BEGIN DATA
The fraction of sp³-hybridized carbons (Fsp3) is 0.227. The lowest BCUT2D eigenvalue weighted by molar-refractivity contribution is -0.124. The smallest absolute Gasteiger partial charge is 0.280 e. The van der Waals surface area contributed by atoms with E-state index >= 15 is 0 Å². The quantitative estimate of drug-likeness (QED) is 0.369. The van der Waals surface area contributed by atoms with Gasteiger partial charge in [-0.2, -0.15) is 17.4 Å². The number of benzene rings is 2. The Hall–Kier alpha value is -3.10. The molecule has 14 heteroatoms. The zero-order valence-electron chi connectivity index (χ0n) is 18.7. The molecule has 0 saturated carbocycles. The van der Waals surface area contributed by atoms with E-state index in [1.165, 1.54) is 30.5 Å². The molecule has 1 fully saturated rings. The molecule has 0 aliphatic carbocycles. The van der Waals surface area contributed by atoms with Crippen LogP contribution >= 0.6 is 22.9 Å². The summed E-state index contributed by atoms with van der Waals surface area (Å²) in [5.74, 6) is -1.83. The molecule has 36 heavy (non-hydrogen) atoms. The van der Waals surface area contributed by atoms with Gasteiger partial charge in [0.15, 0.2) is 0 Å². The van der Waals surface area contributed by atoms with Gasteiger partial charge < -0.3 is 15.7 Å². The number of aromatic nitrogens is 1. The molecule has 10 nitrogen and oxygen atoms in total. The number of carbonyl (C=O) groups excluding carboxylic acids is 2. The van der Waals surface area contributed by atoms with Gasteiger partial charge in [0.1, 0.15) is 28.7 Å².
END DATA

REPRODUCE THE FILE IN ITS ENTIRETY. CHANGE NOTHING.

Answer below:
The fraction of sp³-hybridized carbons (Fsp3) is 0.227. The lowest BCUT2D eigenvalue weighted by molar-refractivity contribution is -0.124. The smallest absolute Gasteiger partial charge is 0.280 e. The van der Waals surface area contributed by atoms with E-state index >= 15 is 0 Å². The quantitative estimate of drug-likeness (QED) is 0.369. The van der Waals surface area contributed by atoms with Gasteiger partial charge in [-0.2, -0.15) is 17.4 Å². The number of benzene rings is 2. The Hall–Kier alpha value is -3.10. The molecule has 14 heteroatoms. The zero-order valence-electron chi connectivity index (χ0n) is 18.7. The molecule has 0 saturated carbocycles. The van der Waals surface area contributed by atoms with E-state index in [1.165, 1.54) is 30.5 Å². The molecule has 1 fully saturated rings. The molecule has 0 aliphatic carbocycles. The van der Waals surface area contributed by atoms with Crippen LogP contribution >= 0.6 is 22.9 Å². The summed E-state index contributed by atoms with van der Waals surface area (Å²) in [5.74, 6) is -1.83. The molecule has 36 heavy (non-hydrogen) atoms. The van der Waals surface area contributed by atoms with Gasteiger partial charge in [0.15, 0.2) is 0 Å². The van der Waals surface area contributed by atoms with Gasteiger partial charge < -0.3 is 15.7 Å². The number of aromatic nitrogens is 1. The molecule has 10 nitrogen and oxygen atoms in total. The number of carbonyl (C=O) groups excluding carboxylic acids is 2. The van der Waals surface area contributed by atoms with Gasteiger partial charge in [0.1, 0.15) is 28.7 Å².